The Department of Infection Biology integrates laboratory-based and informatics sciences to understand the fundamental basis of infectious disease biology, pathogenesis and immunity to drive discovery of new interventions, drugs and vaccines against major global health problems. This brings together scientists using cutting edge technologies from molecular genetics, glycoengineering, immunology, genomics and imaging at the micro and macroscopic scales. This also includes the ability to perform, within our department, discovery science on a wide variety of pathogens, vector hosts, humans and animal models (mosquitoes, zebrafish, mouse) that require specific levels of regulatory containment, including globally important pathogens, such as:
- Bacteria: Shigella flexneri, Shigella sonnei, Mycobacterium marinum, Mycobacterium abscessus, Mycobacterium leprae, Mycobacterium tuberculosis, Vibrio cholera, Campylobacter jejuni, Clostridioides difficile, Francisella tularensis, Helicobacter pylori, Haemophilus parasuis, Staphylococcus aureus, Streptococcus suis, Streptococcus pneumoniae, Yersinia enterocolitica, Yersinia pseudotuberculosis.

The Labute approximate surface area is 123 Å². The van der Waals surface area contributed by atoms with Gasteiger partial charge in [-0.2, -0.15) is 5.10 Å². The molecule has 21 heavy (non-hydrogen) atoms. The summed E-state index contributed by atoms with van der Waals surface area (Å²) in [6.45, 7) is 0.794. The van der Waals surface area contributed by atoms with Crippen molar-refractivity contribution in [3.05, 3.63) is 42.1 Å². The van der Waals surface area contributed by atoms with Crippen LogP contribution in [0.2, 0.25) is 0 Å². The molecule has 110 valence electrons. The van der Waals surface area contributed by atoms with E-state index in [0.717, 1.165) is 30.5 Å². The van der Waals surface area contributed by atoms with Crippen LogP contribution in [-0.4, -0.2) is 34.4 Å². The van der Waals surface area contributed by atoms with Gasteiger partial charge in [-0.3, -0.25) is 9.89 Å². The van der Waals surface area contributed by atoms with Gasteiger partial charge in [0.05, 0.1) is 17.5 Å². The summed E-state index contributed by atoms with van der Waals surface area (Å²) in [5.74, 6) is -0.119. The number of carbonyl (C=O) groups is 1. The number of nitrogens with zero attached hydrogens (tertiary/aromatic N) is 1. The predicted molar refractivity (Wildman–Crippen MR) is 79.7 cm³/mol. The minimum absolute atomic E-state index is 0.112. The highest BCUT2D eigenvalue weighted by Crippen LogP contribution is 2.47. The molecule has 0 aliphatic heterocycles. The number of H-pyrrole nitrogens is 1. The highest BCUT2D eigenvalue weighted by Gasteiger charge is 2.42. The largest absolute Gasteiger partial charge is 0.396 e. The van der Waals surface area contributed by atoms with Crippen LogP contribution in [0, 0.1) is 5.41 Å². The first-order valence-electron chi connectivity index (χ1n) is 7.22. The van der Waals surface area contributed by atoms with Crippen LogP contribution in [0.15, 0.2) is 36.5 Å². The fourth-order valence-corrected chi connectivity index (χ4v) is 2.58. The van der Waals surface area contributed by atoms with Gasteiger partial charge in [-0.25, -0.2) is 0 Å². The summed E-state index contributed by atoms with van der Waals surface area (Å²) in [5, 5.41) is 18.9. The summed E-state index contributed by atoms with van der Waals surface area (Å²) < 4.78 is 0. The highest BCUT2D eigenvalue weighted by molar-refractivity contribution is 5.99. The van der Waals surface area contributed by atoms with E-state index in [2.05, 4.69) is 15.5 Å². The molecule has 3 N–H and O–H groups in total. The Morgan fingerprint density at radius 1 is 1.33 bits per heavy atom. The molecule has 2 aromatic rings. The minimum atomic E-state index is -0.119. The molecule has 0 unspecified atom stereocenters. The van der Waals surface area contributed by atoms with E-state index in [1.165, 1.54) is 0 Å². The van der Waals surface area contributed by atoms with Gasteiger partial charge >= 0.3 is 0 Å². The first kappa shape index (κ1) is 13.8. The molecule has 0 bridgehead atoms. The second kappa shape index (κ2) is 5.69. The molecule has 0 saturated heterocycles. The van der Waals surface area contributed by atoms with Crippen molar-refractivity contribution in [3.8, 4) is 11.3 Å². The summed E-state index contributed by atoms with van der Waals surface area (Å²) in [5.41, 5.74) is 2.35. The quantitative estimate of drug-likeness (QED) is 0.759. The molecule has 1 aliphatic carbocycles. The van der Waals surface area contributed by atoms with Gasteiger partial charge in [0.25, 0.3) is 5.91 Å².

- Parasites: Plasmodium falciparum, Plasmodium knowlesi, Plasmodium vivax, Plasmodium berghei, Trypanosoma brucei, Trypanosoma cruzi, Entamoeba histolytica, Leishmania donovani, Leishmania aethiopica, Schistosoma mansoni, Strongyloides stercoralis
- Viruses: SARS-CoV-2, bluetongue virus, African horse sickness virus, dengue virus, Zika virus, Crimean-Congo haemorrhagic fever virus, arenaviruses, enteroviruses, norovirus, influenza, rotavirus.
Our research centres on determining the fundamental molecular mechanisms of infection, deciphering the genetic diversity of these microorganisms in natural populations, understanding how innate and adaptive immune responses are generated against these pathogens, and how they avoid immune defences. Collaborating with partners worldwide, we strive to advance knowledge and understanding of these pathogens as well as developing practical applications including improved diagnostic tests, surveillance systems for tracking the dynamic epidemiology and emergence of these pathogens, and the identification and characterisation of vaccine candidates and drug targets.
Publications by department staff can be viewed in the School’s online repository.